Vassallo slams IVF and brands liberals as ‘pigs’
Labour backbencher Adrian Vassallo yesterday hit out at the IVF Bill and branded liberals “pigs”, saying he was doing so because he had been described as a conservative “dinosaur”.
Speaking during the debate of the Embryo Protection Bill, Dr Vassallo confirmed that he would be voting against the Bill on second reading but would vote in favour of amendments which the Opposition would move in committee stage.
He said his moral values did not allow him to be in favour of IVF. Nevertheless, he said, he felt it was not fair that a couple had to ask for permission to undergo the procedure and the Medical Council should also stand up in favour of medical practitioners and protect them where necessary.
Dr Vassallo said various reports stated that freezing of eggs was not always successful and that the rush into vitrification was probably immature since the process was still experimental. Although this was beneficial to cancer patients who wished to resort to their frozen gametes once cured, a more cautious approach in this respect still needed to be adopted.
IVF was used by couples and women of all ages and there was also a case, abroad, of a 63-year-old getting pregnant through IVF. What was the age limit in Malta’s case?
If an embryo had to be frozen due to force majeure, such as the wife’s death, why should the Government take over the ownership of the embryo and strip the father of his rights over his unborn child? The father should be the one to decide what to do. Yet, if the father chose to use a surrogate to gestate this frozen embryo, would this be acceptable under the proposed law?
Dr Vassallo also stated that he was not in favour of giving this right to unmarried couples who were in a stable relationship, because of fears that gay couples could use this procedure. The right to IVF, if any, had only to be available to married couples.
Between 1990 and 2011, 176 IVF babies were born prematurely and 45 of these later died. This clearly showed that embryos were not respected, he said. Moreover, the risk of birth defects increased. Whereas the risks of birth defects in natural conception was 5.8 per cent, when adopting IVF these defects amounted to 7.2 per cent.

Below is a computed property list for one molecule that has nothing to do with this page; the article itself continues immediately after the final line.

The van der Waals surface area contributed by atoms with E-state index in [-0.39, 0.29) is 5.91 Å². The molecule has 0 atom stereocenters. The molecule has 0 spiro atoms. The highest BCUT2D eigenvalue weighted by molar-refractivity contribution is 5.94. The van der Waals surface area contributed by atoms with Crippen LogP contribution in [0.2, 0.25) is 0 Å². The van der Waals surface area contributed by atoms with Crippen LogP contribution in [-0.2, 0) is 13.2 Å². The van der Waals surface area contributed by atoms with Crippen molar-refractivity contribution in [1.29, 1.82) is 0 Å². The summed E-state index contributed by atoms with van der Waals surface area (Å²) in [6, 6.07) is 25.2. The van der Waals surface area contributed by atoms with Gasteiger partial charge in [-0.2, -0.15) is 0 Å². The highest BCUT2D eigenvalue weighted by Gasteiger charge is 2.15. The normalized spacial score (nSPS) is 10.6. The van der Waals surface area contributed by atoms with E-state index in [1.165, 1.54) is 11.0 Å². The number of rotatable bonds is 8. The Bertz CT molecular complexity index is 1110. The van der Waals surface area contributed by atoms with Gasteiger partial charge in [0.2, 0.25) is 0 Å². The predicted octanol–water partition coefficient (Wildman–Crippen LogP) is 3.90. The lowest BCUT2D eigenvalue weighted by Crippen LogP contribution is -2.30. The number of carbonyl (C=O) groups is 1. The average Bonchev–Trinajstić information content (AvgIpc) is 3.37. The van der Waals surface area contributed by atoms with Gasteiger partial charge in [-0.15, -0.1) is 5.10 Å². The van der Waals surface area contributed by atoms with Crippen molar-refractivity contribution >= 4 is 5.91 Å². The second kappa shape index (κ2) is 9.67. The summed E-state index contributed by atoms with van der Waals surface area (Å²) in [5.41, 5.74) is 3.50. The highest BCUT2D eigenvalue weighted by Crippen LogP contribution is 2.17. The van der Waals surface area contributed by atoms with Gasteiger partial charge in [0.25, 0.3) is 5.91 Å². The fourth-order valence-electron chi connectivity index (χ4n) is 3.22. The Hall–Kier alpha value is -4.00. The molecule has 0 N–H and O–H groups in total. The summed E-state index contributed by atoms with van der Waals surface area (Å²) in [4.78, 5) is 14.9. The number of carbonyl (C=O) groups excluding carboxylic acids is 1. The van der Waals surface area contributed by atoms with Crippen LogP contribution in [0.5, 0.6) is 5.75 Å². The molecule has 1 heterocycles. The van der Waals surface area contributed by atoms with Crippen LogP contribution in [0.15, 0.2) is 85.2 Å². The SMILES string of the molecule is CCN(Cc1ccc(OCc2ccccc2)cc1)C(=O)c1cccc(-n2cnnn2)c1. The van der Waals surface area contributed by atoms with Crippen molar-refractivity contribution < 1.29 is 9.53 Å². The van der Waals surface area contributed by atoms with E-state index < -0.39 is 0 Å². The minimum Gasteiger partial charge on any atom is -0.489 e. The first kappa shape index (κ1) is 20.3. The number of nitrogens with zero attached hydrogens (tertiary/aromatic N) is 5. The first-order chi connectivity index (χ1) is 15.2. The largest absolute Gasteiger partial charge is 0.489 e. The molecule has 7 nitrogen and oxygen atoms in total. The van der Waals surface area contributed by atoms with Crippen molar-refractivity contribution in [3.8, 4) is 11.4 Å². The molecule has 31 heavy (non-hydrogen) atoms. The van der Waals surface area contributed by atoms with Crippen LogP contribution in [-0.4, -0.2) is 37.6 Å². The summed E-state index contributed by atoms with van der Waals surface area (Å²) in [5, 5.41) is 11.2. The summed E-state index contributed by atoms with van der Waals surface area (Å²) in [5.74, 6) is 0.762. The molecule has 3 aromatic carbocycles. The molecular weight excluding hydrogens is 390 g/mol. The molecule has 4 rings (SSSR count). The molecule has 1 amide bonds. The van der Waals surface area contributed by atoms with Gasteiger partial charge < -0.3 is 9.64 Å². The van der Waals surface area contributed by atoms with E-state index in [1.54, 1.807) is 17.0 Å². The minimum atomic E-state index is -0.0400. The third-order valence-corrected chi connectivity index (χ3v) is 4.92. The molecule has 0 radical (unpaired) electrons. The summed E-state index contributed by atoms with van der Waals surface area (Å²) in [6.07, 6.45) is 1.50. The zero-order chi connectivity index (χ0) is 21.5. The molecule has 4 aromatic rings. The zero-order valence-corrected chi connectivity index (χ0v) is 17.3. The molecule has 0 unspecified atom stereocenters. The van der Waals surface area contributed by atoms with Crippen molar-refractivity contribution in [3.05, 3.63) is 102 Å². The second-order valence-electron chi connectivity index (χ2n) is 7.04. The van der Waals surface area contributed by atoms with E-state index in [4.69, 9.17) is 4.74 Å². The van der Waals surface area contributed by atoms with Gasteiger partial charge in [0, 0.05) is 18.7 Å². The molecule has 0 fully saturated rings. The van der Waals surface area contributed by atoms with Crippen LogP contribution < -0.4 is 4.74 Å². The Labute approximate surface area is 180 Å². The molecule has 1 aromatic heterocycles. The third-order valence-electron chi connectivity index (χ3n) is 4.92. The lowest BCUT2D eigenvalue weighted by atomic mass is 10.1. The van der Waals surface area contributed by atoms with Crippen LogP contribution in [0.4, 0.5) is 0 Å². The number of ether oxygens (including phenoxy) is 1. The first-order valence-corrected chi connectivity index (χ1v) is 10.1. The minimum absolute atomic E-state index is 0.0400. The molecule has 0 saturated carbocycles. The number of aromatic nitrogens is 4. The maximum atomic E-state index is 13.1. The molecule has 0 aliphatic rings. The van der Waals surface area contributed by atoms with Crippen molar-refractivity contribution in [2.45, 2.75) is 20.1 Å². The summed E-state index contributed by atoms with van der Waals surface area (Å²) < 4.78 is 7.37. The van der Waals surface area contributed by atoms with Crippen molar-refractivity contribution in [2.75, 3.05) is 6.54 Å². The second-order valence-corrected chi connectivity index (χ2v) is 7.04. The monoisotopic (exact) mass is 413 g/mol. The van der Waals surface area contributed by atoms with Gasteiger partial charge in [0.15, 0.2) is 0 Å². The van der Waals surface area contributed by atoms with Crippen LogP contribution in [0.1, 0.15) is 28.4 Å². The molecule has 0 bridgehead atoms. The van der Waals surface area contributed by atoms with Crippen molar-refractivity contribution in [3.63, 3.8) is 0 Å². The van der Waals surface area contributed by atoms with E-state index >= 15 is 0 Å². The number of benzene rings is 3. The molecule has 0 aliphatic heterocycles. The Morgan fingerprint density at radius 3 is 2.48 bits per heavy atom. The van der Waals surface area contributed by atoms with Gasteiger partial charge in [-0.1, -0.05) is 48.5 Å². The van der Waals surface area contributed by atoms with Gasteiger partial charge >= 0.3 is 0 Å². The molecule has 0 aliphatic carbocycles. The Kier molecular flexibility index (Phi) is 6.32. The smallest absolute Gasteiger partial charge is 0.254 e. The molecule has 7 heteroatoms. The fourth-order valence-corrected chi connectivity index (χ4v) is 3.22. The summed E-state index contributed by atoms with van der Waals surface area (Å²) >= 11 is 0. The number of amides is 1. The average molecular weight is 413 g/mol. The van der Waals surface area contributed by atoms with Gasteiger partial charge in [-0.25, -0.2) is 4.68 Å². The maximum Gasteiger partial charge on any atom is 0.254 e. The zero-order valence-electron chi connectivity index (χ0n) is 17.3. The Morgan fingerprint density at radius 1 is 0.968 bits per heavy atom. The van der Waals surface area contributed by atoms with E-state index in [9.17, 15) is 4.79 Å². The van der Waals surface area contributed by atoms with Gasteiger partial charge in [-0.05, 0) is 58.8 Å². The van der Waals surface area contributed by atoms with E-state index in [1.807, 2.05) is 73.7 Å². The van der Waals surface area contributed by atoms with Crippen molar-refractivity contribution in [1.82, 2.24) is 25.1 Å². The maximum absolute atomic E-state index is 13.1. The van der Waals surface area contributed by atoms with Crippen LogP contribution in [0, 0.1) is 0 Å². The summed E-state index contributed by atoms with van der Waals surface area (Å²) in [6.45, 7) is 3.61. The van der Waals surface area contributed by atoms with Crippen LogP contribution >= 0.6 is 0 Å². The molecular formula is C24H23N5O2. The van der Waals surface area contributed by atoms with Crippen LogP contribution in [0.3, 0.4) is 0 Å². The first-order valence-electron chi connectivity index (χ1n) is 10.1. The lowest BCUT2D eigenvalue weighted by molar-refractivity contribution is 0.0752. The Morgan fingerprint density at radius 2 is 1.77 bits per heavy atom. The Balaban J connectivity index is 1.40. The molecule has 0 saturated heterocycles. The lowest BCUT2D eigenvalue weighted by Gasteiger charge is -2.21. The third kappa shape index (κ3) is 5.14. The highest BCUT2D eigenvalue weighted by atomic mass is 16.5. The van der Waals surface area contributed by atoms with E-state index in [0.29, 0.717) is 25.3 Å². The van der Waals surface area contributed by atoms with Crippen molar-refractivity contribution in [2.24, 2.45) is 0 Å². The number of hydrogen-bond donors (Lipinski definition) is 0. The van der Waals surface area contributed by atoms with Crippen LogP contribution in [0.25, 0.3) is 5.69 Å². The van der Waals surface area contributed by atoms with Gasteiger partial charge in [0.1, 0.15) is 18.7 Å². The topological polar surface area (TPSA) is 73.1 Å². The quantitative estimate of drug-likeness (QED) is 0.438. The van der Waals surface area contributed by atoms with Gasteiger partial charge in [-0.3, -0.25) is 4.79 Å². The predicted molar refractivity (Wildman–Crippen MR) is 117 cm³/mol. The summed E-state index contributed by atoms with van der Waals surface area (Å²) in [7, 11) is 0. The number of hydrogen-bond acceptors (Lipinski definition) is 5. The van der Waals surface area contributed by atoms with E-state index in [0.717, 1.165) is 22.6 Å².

There was also the risk that IVF babies would later suffer from ADHD and have problems with language development. Was this ethically and morally acceptable to MPs?
“For me it isn’t,” he said.
Dr Vassallo said he had been called a dinosaur by the liberals because he was a conservative, someone who wanted to conserve what was right in society. The liberals did not believe in anything. It was a case of anything goes; they had no respect for others or for themselves. If he was a dinosaur, then the liberals were pigs.
Here, Acting Speaker Ċensu Galea objected to people being described as pigs. Dr Vassallo said he had been described as a dinosaur and therefore he was describing others as pigs. Mr Galea said the term dinosaur was not used in the House.
Continuing, Dr Vassallo said the liberals were accepting what in the past was considered unethical and immoral. They did not want rules and wanted everyone to do what he liked without anyone shouldering responsibility to others and to God.
He could not put his name on a Bill such as this, but he would back amendments which the Opposition planned to move, especially because it was unacceptable that people seeking IVF had to seek authorisation before a Regulatory authority.
Concluding, Dr Vassallo thanked Opposition leader Joseph Muscat for letting him express his views.
He said he would now await the insults of the pigs with pride.
Labour MPs George Vella and Justyne Caruana and Nationalist backbencher Jean Pierre Farrugia also contributed to the debate.